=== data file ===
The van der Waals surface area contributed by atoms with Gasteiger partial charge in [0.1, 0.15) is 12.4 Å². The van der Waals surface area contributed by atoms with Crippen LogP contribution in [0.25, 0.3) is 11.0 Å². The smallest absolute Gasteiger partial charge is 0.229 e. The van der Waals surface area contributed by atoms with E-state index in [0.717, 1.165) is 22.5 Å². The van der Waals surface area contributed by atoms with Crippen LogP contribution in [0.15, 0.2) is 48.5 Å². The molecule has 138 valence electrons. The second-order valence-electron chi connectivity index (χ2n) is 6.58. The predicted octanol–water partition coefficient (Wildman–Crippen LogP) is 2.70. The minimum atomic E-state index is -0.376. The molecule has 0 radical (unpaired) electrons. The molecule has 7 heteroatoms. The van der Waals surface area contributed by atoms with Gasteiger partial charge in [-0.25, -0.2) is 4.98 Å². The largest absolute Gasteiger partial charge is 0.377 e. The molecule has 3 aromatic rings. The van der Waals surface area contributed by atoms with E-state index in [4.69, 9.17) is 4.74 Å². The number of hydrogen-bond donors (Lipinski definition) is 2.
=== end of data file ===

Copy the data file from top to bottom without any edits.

The van der Waals surface area contributed by atoms with Gasteiger partial charge in [0.1, 0.15) is 12.4 Å². The van der Waals surface area contributed by atoms with Crippen LogP contribution in [0.25, 0.3) is 11.0 Å². The smallest absolute Gasteiger partial charge is 0.229 e. The van der Waals surface area contributed by atoms with E-state index in [0.717, 1.165) is 22.5 Å². The van der Waals surface area contributed by atoms with Crippen LogP contribution in [0.15, 0.2) is 48.5 Å². The molecule has 138 valence electrons. The second-order valence-electron chi connectivity index (χ2n) is 6.58. The predicted octanol–water partition coefficient (Wildman–Crippen LogP) is 2.70. The minimum atomic E-state index is -0.376. The molecule has 0 radical (unpaired) electrons. The molecule has 7 heteroatoms. The van der Waals surface area contributed by atoms with Gasteiger partial charge in [-0.25, -0.2) is 4.98 Å². The largest absolute Gasteiger partial charge is 0.377 e. The molecule has 3 aromatic rings. The van der Waals surface area contributed by atoms with E-state index in [4.69, 9.17) is 4.74 Å². The number of hydrogen-bond donors (Lipinski definition) is 2.